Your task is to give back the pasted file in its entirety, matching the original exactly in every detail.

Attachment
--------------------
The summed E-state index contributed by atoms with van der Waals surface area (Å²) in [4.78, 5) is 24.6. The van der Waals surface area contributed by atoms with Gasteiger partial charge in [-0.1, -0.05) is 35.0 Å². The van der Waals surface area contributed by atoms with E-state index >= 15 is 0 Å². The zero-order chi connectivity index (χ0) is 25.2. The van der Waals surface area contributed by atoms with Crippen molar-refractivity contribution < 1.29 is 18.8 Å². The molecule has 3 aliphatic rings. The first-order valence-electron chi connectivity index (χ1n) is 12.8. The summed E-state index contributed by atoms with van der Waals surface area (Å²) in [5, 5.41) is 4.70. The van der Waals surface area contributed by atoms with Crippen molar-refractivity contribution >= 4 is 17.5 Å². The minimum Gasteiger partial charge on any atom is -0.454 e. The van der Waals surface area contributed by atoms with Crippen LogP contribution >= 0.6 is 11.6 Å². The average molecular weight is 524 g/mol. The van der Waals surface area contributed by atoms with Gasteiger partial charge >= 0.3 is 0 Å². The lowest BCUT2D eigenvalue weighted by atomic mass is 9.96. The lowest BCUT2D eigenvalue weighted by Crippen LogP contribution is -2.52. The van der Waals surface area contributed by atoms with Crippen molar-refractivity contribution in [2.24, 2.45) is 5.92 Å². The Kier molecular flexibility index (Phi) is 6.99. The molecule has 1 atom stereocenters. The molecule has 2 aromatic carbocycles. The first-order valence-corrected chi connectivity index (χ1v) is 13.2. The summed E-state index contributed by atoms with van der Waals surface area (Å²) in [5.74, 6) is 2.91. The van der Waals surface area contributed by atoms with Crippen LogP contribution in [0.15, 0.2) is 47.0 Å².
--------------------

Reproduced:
The summed E-state index contributed by atoms with van der Waals surface area (Å²) in [4.78, 5) is 24.6. The van der Waals surface area contributed by atoms with Gasteiger partial charge in [-0.1, -0.05) is 35.0 Å². The van der Waals surface area contributed by atoms with E-state index >= 15 is 0 Å². The zero-order chi connectivity index (χ0) is 25.2. The van der Waals surface area contributed by atoms with Crippen molar-refractivity contribution < 1.29 is 18.8 Å². The molecule has 3 aliphatic rings. The first-order valence-electron chi connectivity index (χ1n) is 12.8. The summed E-state index contributed by atoms with van der Waals surface area (Å²) in [5, 5.41) is 4.70. The van der Waals surface area contributed by atoms with Crippen molar-refractivity contribution >= 4 is 17.5 Å². The minimum Gasteiger partial charge on any atom is -0.454 e. The van der Waals surface area contributed by atoms with Crippen LogP contribution >= 0.6 is 11.6 Å². The average molecular weight is 524 g/mol. The van der Waals surface area contributed by atoms with Gasteiger partial charge >= 0.3 is 0 Å². The lowest BCUT2D eigenvalue weighted by atomic mass is 9.96. The lowest BCUT2D eigenvalue weighted by Crippen LogP contribution is -2.52. The van der Waals surface area contributed by atoms with Crippen molar-refractivity contribution in [2.24, 2.45) is 5.92 Å². The Kier molecular flexibility index (Phi) is 6.99. The molecule has 1 atom stereocenters. The molecule has 2 aromatic carbocycles. The first-order valence-corrected chi connectivity index (χ1v) is 13.2. The summed E-state index contributed by atoms with van der Waals surface area (Å²) in [5.74, 6) is 2.91. The van der Waals surface area contributed by atoms with Crippen LogP contribution in [0.15, 0.2) is 47.0 Å².